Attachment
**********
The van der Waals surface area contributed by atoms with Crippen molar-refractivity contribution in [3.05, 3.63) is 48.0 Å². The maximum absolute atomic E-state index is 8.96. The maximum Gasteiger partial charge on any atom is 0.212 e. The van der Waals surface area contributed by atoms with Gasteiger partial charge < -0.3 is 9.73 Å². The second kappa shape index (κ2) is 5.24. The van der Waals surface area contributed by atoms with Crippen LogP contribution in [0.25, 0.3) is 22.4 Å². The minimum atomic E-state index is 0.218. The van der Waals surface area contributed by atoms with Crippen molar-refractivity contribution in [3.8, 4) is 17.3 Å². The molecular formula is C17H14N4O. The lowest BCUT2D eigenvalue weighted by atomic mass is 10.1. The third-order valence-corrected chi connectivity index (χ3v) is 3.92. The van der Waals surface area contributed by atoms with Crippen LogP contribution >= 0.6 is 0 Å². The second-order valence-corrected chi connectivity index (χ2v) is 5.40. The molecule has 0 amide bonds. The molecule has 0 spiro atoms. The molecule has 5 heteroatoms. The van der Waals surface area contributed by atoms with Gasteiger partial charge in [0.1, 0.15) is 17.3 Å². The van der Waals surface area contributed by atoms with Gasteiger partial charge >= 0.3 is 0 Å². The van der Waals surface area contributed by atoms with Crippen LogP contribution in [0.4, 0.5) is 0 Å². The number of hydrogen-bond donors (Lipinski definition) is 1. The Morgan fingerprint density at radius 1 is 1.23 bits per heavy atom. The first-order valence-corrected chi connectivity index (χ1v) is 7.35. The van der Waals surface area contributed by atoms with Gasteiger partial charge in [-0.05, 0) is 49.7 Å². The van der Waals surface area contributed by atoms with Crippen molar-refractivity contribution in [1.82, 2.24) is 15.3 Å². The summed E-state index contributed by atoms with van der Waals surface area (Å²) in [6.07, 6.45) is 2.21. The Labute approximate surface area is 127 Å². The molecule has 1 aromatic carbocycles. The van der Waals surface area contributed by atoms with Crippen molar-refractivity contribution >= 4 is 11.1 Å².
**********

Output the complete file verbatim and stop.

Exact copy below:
The van der Waals surface area contributed by atoms with Crippen molar-refractivity contribution in [3.05, 3.63) is 48.0 Å². The maximum absolute atomic E-state index is 8.96. The maximum Gasteiger partial charge on any atom is 0.212 e. The van der Waals surface area contributed by atoms with Gasteiger partial charge < -0.3 is 9.73 Å². The second kappa shape index (κ2) is 5.24. The van der Waals surface area contributed by atoms with Crippen LogP contribution in [0.25, 0.3) is 22.4 Å². The minimum atomic E-state index is 0.218. The van der Waals surface area contributed by atoms with Crippen molar-refractivity contribution in [3.8, 4) is 17.3 Å². The molecular formula is C17H14N4O. The lowest BCUT2D eigenvalue weighted by atomic mass is 10.1. The third-order valence-corrected chi connectivity index (χ3v) is 3.92. The van der Waals surface area contributed by atoms with Crippen LogP contribution >= 0.6 is 0 Å². The second-order valence-corrected chi connectivity index (χ2v) is 5.40. The molecule has 0 amide bonds. The molecule has 0 spiro atoms. The molecule has 5 heteroatoms. The van der Waals surface area contributed by atoms with Gasteiger partial charge in [0.1, 0.15) is 17.3 Å². The van der Waals surface area contributed by atoms with Gasteiger partial charge >= 0.3 is 0 Å². The van der Waals surface area contributed by atoms with Crippen LogP contribution in [0.4, 0.5) is 0 Å². The number of hydrogen-bond donors (Lipinski definition) is 1. The Morgan fingerprint density at radius 1 is 1.23 bits per heavy atom. The first-order valence-corrected chi connectivity index (χ1v) is 7.35. The van der Waals surface area contributed by atoms with Gasteiger partial charge in [-0.05, 0) is 49.7 Å². The van der Waals surface area contributed by atoms with Crippen molar-refractivity contribution in [1.82, 2.24) is 15.3 Å². The summed E-state index contributed by atoms with van der Waals surface area (Å²) in [6.07, 6.45) is 2.21. The Labute approximate surface area is 127 Å². The molecule has 1 aromatic carbocycles. The van der Waals surface area contributed by atoms with Crippen molar-refractivity contribution >= 4 is 11.1 Å².